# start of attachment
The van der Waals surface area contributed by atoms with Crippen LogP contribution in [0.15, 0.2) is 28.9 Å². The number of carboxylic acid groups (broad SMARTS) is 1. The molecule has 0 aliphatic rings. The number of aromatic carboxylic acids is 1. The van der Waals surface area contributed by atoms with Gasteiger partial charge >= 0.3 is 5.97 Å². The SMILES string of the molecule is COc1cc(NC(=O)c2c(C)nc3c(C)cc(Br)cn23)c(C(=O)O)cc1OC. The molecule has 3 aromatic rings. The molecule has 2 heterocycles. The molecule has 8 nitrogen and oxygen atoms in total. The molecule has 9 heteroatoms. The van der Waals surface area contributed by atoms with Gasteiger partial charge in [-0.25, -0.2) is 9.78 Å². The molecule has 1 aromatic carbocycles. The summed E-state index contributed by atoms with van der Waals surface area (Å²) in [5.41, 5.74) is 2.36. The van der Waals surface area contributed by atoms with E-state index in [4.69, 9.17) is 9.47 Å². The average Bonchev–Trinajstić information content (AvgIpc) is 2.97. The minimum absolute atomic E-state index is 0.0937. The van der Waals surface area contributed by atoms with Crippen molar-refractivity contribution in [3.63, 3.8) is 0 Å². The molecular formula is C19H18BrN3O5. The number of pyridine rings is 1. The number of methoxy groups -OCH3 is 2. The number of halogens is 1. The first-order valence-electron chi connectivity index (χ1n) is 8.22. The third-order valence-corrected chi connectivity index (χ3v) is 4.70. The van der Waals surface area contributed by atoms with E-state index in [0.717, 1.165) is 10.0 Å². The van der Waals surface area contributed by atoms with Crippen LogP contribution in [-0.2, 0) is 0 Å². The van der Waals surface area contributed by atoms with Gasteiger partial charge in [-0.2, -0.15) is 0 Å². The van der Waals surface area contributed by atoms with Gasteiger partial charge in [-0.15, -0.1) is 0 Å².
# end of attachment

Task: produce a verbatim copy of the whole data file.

The van der Waals surface area contributed by atoms with Crippen LogP contribution in [0.15, 0.2) is 28.9 Å². The number of carboxylic acid groups (broad SMARTS) is 1. The molecule has 0 aliphatic rings. The number of aromatic carboxylic acids is 1. The van der Waals surface area contributed by atoms with Gasteiger partial charge >= 0.3 is 5.97 Å². The SMILES string of the molecule is COc1cc(NC(=O)c2c(C)nc3c(C)cc(Br)cn23)c(C(=O)O)cc1OC. The molecule has 3 aromatic rings. The molecule has 2 heterocycles. The molecule has 8 nitrogen and oxygen atoms in total. The molecule has 9 heteroatoms. The van der Waals surface area contributed by atoms with Gasteiger partial charge in [-0.25, -0.2) is 9.78 Å². The molecule has 1 aromatic carbocycles. The summed E-state index contributed by atoms with van der Waals surface area (Å²) in [5.41, 5.74) is 2.36. The van der Waals surface area contributed by atoms with E-state index in [4.69, 9.17) is 9.47 Å². The average Bonchev–Trinajstić information content (AvgIpc) is 2.97. The minimum absolute atomic E-state index is 0.0937. The van der Waals surface area contributed by atoms with Crippen molar-refractivity contribution in [3.63, 3.8) is 0 Å². The molecular formula is C19H18BrN3O5. The number of pyridine rings is 1. The number of methoxy groups -OCH3 is 2. The number of halogens is 1. The first-order valence-electron chi connectivity index (χ1n) is 8.22. The third-order valence-corrected chi connectivity index (χ3v) is 4.70. The van der Waals surface area contributed by atoms with E-state index in [0.717, 1.165) is 10.0 Å². The van der Waals surface area contributed by atoms with Crippen LogP contribution in [-0.2, 0) is 0 Å². The van der Waals surface area contributed by atoms with Gasteiger partial charge in [-0.2, -0.15) is 0 Å². The van der Waals surface area contributed by atoms with Gasteiger partial charge in [-0.15, -0.1) is 0 Å².